exceptions, on 28th February 1959. A look at the final
services to Melton Constable and the railway works that
was the Crewe of Norfolk brought back many memories of
what had been lost. The refreshing traditional-English
speaking narrator covered the emotive closure interviews
with local residents and railwaymen factually without the
26 coaches where his accommodation was in a sleeping
coach of bunk beds. Much needed ventilation and
photographic opportunities were available from the open
doors of each coach. Scenes of the picturesque rural
countryside and coastline were replaced by high-density
housing suburbs as Calcutta was approached, 28 hours after
leaving Bangalore. Calcutta, the former capital of India up to
1911, has many examples of its British architectural legacy,
not least a substantial riveted steel bridge spanning the river
and designed and built by the Cleveland Bridge Co. The
curtain on proceedings was appropriately preceded by
museum photographs of Garratt steam locomotives and
other examples of 2.6.0. and 2.8.0. wheel configurations.
What an evening to ponder and what will the new season
bring to equal such railway jewels ? We wait and see !
Editor's Note: Anyone wishing to follow in Chris's footsteps
and write a report of any of the next season's meetings
should please contact me. Thanks to all who wrote reports of Calcutta / Kolkata Howrah station > Peter Davies
the 2011-2012 meetings.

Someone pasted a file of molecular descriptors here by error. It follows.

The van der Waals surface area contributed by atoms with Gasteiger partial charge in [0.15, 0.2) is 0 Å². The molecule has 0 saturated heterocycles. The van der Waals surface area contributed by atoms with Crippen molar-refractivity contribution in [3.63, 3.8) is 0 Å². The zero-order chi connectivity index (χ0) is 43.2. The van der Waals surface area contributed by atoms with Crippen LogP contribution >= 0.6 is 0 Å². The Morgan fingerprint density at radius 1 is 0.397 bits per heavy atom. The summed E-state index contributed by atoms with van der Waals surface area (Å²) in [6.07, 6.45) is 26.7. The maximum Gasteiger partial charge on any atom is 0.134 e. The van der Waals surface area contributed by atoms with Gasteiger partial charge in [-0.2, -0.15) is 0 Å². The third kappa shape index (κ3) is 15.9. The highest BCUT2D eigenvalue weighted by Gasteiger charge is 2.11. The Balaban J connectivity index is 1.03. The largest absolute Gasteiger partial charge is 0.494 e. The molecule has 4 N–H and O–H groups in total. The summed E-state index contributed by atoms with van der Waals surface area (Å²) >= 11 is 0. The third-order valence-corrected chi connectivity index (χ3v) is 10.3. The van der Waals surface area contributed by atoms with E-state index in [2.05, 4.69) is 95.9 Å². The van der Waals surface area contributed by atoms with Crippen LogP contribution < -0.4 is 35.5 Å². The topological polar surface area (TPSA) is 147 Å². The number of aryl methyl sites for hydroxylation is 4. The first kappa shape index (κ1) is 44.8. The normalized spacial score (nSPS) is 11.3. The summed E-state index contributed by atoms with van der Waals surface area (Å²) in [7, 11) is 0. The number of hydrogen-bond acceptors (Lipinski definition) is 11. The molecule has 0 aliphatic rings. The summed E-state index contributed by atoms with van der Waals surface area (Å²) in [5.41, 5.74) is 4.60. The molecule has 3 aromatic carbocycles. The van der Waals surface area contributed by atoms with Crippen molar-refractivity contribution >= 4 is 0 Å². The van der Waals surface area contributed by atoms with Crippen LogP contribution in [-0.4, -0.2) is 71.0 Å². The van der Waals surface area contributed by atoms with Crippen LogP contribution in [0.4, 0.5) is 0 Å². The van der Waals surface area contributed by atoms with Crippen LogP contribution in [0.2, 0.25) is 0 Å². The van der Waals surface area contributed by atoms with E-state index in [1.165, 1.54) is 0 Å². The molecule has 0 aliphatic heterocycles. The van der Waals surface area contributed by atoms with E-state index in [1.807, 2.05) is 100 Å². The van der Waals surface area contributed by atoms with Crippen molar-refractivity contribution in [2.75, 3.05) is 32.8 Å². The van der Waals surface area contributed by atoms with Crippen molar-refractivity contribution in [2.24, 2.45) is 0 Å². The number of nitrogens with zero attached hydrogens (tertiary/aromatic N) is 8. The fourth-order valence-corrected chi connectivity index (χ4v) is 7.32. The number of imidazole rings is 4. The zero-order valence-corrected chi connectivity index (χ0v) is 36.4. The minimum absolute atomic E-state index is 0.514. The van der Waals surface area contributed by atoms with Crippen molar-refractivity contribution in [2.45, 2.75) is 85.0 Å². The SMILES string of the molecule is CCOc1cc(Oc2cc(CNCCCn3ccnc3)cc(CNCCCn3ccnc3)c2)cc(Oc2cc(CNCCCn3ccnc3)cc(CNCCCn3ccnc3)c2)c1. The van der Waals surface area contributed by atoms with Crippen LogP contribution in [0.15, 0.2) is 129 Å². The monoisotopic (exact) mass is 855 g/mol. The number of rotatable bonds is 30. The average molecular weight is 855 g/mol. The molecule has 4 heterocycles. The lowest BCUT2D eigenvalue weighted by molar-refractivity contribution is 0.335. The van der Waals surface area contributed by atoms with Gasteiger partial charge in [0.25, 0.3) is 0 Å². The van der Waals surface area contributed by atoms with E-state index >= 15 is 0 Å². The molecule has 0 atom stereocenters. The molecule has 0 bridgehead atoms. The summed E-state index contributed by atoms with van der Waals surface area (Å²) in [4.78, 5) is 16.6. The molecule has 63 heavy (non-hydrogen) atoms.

When Life Was Simpler ... The Fairbourne Railway:
Among the late David Wright's effects were several issues of I was surprised to read that this dates from 1895. It runs
"Railway Locomotives" - a periodical issued by the British between Fairbourne and Barmouth Ferry Station (ferry over
Locomotive Society. Trawling through the Nov/Dec 1951 to Barmouth). Trains run most days until the end of October
issue the eagle-eyed Mike Handscomb came across the (between 4 & 8 round trips), and if you're feeling flush a
following railtour report. [Their wily Fixtures Secretary put his footplate ride is on offer for another £20 for the round trip.
diplomatic skills to good use in an encounter which could Website: www.fairbournerailway.com
have gone either way, and which might have proceeded, and
ended, rather differently today...] The Ecclesbourne Valley Railway:
"FIXTURES SECRETARY'S NOTES The line's H.Q. is at Wirksworth (take the B 5023). It runs
The first B.L.S. two-day tour proved a great success in every between Duffield (NR connection) and Wirksworth, mainly
way. No fewer than 34 members applied for the trip, and weekends only, It is a diesel line (hauled trains or units) but
though some later cancelled, about 25 came on Sunday and there's a short extension to Ravenstor that sometimes sees